22 Jul 2013

Grief -- Elizabeth Barrett Browning

(England, 1806–1861)

I tell you, hopeless grief is passionless;
That only men incredulous of despair,
Half-taught in anguish, through the midnight air
Beat upward to God’s throne in loud access
Of shrieking and reproach. Full desertness,
In souls as countries, lieth silent-bare
Under the blanching, vertical eye-glare
Of the absolute heavens. Deep-hearted man, express
Grief for thy dead in silence like to death —
Most like a monumental statue set
In everlasting watch and moveless woe
Till itself crumble to the dust beneath.
Touch it; the marble eyelids are not wet:
If it could weep, it could arise and go.

First published in 1844.
Quiller-Couch, AT (ed), 1919, The Oxford book of English verse, 1250–1900, Oxford: Clarendon.

11 Jul 2013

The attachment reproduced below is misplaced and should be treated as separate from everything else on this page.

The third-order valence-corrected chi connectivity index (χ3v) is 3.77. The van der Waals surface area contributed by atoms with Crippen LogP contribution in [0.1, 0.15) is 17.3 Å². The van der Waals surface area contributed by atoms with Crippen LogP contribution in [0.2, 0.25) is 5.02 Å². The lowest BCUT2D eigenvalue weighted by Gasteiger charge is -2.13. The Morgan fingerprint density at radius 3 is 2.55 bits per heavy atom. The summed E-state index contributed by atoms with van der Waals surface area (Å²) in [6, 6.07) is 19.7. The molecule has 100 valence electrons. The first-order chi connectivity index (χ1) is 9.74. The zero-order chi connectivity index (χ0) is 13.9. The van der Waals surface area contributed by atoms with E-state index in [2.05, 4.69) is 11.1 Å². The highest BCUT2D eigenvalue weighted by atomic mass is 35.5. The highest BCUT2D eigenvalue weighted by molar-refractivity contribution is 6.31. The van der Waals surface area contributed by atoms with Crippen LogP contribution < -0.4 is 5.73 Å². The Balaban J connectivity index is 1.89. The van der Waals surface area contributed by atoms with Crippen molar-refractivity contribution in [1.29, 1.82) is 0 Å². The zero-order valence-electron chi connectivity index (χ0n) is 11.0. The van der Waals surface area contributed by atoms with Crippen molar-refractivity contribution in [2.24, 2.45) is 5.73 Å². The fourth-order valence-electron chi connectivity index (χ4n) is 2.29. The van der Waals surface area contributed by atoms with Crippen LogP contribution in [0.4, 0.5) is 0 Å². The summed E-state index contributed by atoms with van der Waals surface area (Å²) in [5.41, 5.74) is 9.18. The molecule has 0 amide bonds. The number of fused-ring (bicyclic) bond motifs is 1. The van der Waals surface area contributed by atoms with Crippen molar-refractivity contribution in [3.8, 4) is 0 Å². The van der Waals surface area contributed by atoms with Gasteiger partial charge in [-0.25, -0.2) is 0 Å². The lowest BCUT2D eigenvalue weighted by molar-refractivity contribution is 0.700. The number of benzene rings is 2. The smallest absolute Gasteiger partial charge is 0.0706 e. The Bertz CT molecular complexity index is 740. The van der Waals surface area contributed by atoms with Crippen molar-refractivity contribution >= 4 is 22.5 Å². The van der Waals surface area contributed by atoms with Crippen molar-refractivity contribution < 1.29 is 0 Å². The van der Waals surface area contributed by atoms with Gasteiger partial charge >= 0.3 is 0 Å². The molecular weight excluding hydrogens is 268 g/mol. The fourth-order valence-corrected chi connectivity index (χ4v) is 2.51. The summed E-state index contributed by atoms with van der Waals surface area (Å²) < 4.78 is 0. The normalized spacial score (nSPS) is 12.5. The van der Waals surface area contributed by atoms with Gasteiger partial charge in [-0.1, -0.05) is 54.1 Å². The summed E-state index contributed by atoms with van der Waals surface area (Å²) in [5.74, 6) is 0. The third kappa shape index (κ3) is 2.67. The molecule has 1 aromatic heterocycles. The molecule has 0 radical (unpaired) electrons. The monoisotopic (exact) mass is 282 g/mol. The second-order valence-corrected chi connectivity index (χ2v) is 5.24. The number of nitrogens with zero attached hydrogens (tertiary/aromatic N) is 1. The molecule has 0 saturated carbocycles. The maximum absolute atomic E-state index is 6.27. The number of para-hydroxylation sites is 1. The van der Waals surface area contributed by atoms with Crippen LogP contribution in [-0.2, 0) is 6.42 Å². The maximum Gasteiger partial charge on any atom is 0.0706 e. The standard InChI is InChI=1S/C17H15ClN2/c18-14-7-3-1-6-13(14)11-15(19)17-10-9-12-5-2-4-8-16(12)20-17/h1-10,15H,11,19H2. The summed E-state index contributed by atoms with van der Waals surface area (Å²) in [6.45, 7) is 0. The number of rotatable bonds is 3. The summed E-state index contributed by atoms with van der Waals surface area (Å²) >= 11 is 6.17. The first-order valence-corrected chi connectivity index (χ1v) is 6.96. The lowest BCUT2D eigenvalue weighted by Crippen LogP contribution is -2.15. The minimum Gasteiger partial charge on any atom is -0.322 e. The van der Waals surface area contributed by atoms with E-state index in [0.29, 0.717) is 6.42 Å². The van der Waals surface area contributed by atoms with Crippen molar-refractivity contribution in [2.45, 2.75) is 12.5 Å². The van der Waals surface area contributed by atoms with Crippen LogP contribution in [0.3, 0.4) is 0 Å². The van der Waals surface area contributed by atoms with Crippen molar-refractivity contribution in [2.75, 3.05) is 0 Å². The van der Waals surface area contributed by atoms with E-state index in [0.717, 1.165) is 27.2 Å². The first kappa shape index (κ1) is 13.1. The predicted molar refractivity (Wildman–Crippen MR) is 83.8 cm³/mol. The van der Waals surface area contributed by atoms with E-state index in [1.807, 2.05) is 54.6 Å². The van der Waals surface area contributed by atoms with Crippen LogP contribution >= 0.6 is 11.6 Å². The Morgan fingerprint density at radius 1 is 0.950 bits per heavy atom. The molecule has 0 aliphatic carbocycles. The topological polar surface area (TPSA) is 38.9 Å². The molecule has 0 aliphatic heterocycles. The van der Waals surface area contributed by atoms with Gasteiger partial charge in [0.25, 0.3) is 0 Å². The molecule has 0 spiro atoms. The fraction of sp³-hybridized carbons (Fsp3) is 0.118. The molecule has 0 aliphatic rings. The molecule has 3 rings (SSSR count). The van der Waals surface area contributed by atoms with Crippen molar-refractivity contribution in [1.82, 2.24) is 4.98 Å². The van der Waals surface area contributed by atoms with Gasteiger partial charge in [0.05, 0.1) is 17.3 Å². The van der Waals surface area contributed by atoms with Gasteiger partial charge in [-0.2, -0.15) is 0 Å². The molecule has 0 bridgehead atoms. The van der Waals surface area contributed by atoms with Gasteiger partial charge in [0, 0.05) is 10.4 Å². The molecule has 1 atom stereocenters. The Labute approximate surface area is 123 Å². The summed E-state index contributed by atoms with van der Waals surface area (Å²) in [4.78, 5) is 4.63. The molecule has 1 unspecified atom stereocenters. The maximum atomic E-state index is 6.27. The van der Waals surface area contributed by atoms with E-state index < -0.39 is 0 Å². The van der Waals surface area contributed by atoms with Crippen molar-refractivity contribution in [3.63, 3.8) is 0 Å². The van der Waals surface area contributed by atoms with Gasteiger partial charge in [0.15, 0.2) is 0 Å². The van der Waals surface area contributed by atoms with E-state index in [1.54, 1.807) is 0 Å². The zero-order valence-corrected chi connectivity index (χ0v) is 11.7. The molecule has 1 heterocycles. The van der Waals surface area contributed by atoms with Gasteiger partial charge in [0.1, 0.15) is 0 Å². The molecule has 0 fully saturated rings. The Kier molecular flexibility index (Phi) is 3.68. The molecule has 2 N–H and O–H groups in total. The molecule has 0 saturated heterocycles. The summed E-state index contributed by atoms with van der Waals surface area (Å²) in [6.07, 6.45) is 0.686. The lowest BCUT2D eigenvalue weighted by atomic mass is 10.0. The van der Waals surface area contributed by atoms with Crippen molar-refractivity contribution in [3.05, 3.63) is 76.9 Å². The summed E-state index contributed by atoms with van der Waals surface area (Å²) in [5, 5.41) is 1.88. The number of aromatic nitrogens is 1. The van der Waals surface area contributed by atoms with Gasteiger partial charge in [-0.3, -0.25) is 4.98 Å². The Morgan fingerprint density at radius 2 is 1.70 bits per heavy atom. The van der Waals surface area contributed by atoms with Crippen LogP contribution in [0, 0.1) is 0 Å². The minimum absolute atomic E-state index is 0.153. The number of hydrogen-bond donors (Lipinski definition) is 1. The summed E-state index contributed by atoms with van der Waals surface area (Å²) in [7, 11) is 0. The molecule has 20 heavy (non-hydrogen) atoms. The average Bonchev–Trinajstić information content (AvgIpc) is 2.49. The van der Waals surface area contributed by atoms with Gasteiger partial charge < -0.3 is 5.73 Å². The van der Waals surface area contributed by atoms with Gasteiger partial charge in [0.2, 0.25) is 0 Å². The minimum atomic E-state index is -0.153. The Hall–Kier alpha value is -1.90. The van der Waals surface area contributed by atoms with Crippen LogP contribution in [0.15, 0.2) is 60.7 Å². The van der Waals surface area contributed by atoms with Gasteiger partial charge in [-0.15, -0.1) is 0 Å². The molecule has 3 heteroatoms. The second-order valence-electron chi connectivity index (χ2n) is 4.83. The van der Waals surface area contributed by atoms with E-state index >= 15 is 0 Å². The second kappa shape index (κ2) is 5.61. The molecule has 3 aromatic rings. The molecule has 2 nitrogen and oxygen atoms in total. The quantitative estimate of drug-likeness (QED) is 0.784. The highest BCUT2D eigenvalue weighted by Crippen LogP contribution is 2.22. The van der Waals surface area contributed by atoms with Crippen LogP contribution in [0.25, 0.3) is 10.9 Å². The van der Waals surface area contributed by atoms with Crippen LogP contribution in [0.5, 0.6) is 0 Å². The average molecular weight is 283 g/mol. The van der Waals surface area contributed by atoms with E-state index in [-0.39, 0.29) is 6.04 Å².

February – not everywhere – Norman MacCraig

Such days, when trees run downwind,
their arms stretched before them

Such days, when the sun’s in a drawer
and the drawer locked.

When the meadow is dead, is a carpet,
thin and shabby, with no pattern

and at bus stops people retract into collars
their faces like fists.

– And when, in a firelit room, a mother looks
at her four seasons, at her little boy

in the centre of everything, with still pools
of shadows and a fire throwing flowers.

Source: MacCaig, N 1990, Collected poems: A new edition, Polygon.